What does a good listener look like? Last week I talked about finding your mission in life and showing love to others. One way to show love during the busy seasons in your life is to be a good listener. I always thought I was good at this. Before I had Izzy, I worked as a school psychologist. Part of my job was to counsel students in regular and special education. One of the biggest parts of counseling was being an active listener, validating my students feelings and reflecting on their thoughts. I enjoyed doing this and I loved teaching my students how to become good listeners!
Recently, I have been drawn to James 1:19 (AMP):
Understand [this], my beloved brethren. Let every man be quick to hear [a ready listener], slow to speak, slow to take offense and to get angry.
Initially when I read this I thought ‘that’s not something I need to work on.’ But as I reflected on this verse throughout the day I realized why God was showing me this verse again and again. Am I really listening when Izzy is crying and I hand her a toy instead of my attention? One of my biggest faults is my dumb phone! I’ve come to decide I need a break away from it. It’s one of the first things I look at in the morning and the last thing I plug in at night. When my husband is going on and on about medical things I don’t understand, what do I do? I whip out my phone.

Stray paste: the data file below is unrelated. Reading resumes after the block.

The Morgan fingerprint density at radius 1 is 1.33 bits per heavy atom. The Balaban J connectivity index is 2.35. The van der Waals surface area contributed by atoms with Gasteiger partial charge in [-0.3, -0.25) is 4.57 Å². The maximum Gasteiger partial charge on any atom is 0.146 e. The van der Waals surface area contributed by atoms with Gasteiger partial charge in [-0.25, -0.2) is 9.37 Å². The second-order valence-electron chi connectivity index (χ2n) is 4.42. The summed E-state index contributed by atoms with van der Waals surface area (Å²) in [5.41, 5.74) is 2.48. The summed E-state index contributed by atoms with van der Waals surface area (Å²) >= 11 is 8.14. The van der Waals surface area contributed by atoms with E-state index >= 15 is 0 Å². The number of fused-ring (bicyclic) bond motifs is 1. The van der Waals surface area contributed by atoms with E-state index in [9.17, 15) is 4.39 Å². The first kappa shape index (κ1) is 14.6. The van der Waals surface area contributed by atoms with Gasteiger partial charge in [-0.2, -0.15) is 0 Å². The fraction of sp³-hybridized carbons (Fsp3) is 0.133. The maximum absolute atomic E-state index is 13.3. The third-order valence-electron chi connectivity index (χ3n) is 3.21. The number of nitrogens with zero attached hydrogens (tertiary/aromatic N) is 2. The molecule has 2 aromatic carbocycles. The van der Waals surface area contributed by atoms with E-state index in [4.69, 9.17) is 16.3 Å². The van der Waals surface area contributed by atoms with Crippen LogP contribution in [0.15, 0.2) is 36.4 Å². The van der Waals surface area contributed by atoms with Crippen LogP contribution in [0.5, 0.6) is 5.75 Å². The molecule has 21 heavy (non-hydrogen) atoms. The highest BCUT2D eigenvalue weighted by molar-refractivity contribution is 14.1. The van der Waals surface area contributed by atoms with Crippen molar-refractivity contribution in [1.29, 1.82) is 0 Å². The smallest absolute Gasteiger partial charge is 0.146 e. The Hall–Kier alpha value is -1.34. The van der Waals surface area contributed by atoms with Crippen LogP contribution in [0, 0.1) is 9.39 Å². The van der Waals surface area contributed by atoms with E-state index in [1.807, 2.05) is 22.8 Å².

Can anyone relate? It’s distracting me from really listening and being fully engaged. I need to become more intentional in my interactions and make sure I am fully present. Even if I don’t have my phone with me, is my mind focused on the person speaking? Am I listening or quickly giving them my advice? Too often I find moms wanting to share their expertise instead of listening. I’m not saying we can’t learn from each other, but sometimes unsolicited advice can stop the conversation instead of lifting each other up.
I want to stop worrying about my messy house and what I’m going to make for dinner and start truly listening to what others are saying (physically and verbally). I taught my students to listen with their whole body. I told them to look at the speaker, face the speaker with their body, think about what the speaker is saying, and ask questions for clarification. I’m going to strive to do the same in my everyday conversations. Want more information about listening to your children? Read more about the importance of active listening in communication.
Do you consider yourself a good listener?
What advice would you give someone who wants to improve their listening skills?